Creating hope, offering opportunity and building families through adoption
Every day, 5,760 children become orphaned as they lose one or both of their parents. In Africa alone, more than 2 million children become orphans each year. And in a recent report, UNICEF estimated that there are between 143 million and 210 million orphans across the globe, a number comparable to two-thirds of the entire U.S. population. A small percentage of those orphans get adopted, but according to Adam Pertman, author of Adoption Nation, the United States adopts more children — both internationally and domestically — than the rest of the world combined.
UNICEF estimates there are between 143 million and 210 million orphans across the globe, a number comparable to two-thirds of the entire U.S. population.
Jack Jones personally knows the benefits of international adoption. When he was a child, his father protested the Chinese government and then became imprisoned and blacklisted by it and lost his esteemed position at a local university. When Jack publically parroted some of the things his father had said, fear rippled through the family. His mother warned him to be silent. Oppressed and out of options, Jack’s parents made the difficult decision to give their son a gift — the gift of a promising future. “They told me that I was going to go to America to have a better life,” Jack says.
After spending his first eight years in China, his parents placed him under the care of an adoptive mother in America. “You would think that an 8-year-old kid leaving his country and family would be sad or scared, but I just remember being really excited to come to America,” Jack says. “For me, it felt like America would be a lot like heaven; everything would be perfect.”
Jack’s transition to American life was not as jarring as he would have imagined. “I remember feeling almost like I had moved from China, but everyone was still the same, and I hadn’t actually moved,” he says. On the other hand, his biological mother cried so much in the days following her son’s departure that she developed a chronic watery left eye. Three years later, however, she also boarded a plane to America and frequently visited with her son.
Although the shift from one country to another did not initially affect Jack, it did make a lasting impact on him. “I didn’t make as strong of a bond with people, especially adult figures,” he says. “I never really missed China, and I got along fine with my adoptive mom, but it hasn’t been a super close bond like I see between my friends and their moms. I don’t know if that’s just a mechanism your brain tells itself when it knows it’s going to leave everyone: ‘You shouldn’t create tight bonds because this might happen again.’”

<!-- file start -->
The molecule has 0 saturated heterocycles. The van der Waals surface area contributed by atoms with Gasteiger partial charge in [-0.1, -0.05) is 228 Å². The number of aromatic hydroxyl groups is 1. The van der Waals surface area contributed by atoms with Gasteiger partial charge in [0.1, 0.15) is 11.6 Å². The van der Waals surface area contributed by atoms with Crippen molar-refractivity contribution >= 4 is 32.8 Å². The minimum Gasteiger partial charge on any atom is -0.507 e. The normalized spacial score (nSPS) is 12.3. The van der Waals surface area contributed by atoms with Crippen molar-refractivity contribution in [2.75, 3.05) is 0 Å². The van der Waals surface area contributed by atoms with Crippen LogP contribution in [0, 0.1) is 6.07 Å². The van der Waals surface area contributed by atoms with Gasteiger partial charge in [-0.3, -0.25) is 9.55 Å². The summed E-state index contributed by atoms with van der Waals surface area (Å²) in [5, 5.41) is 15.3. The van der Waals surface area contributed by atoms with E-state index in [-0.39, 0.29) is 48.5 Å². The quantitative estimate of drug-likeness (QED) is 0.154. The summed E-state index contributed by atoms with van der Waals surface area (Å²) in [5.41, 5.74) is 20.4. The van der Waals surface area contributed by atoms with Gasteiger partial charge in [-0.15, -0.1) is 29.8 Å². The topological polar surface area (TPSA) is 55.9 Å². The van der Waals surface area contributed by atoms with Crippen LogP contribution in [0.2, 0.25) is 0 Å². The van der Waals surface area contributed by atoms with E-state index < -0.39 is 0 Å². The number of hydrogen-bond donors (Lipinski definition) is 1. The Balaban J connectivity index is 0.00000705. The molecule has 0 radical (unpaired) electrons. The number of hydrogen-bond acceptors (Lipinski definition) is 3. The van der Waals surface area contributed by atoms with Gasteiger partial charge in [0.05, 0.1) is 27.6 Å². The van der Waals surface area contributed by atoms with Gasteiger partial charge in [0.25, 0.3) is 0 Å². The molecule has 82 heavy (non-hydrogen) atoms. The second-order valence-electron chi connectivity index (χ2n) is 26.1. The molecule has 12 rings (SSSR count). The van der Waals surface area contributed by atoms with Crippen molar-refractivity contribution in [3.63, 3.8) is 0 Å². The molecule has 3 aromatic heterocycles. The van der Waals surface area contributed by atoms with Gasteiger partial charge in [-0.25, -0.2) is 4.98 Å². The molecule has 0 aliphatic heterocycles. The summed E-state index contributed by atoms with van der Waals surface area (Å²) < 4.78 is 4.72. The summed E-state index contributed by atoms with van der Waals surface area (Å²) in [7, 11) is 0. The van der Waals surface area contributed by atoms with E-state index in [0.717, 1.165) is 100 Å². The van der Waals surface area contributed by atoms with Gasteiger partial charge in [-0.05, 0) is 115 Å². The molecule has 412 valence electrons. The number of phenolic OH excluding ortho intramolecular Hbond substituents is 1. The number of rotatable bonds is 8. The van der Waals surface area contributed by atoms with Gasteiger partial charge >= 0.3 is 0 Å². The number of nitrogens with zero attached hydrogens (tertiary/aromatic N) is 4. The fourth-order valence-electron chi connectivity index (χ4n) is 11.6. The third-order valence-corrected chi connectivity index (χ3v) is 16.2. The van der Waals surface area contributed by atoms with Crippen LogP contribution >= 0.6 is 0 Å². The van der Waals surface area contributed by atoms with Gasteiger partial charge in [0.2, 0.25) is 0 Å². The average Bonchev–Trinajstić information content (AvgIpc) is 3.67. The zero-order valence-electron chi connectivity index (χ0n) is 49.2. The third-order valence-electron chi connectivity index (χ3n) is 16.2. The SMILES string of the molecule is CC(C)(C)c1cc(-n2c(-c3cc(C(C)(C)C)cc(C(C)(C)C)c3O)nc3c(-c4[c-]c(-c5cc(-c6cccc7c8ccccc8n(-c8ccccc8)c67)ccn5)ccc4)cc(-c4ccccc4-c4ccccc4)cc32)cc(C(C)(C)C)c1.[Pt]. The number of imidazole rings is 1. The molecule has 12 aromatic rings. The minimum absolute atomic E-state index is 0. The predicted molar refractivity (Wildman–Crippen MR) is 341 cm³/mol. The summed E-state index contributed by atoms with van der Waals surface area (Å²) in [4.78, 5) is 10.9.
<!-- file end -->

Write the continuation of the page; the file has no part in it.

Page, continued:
That fear of abandonment led Jack through low self-esteem and a series of depressive episodes that lasted until his mid-20s. Yet, since working through those issues, Jack has served in the U.S. National Guard, obtained a master’s degree in accounting, created a gaming website and given many motivational talks to youth. Additionally, his entrepreneurial spirit propelled him to the winner’s circle of the 2014 Stephens College #BOOM Competition, helping him open his own CrossFit gym off West Broadway. “I think part of it is having lived in China and seeing how not free you can be,” Jack says. “There’s all this opportunity here, so I should take advantage of it. My Chinese mom struggled with whether or not she made the right choice, but there has been so much opportunity in America, and that is an invaluable gift. I’m really grateful that I got that opportunity. In the end, it has definitely been worth it.”
Despite U.S. dominance in the adoption arena and testimonies such as Jack’s, international adoption has been tapering off in recent years. Fewer and fewer children are experiencing international adoption, partially because of increasing international regulations. Some countries, such as Ghana, Guatemala, Kazakhstan and Rwanda, have completely shut their doors to international adoption. Other nations have placed such rigid regulations on adoption laws that their doors might as well be closed to foreign countries. Effective in July, for instance, Colombia will no longer accept non-Colombian applications from families hoping to adopt a child younger than 6 years and 11 months old, unless it’s a child with special needs.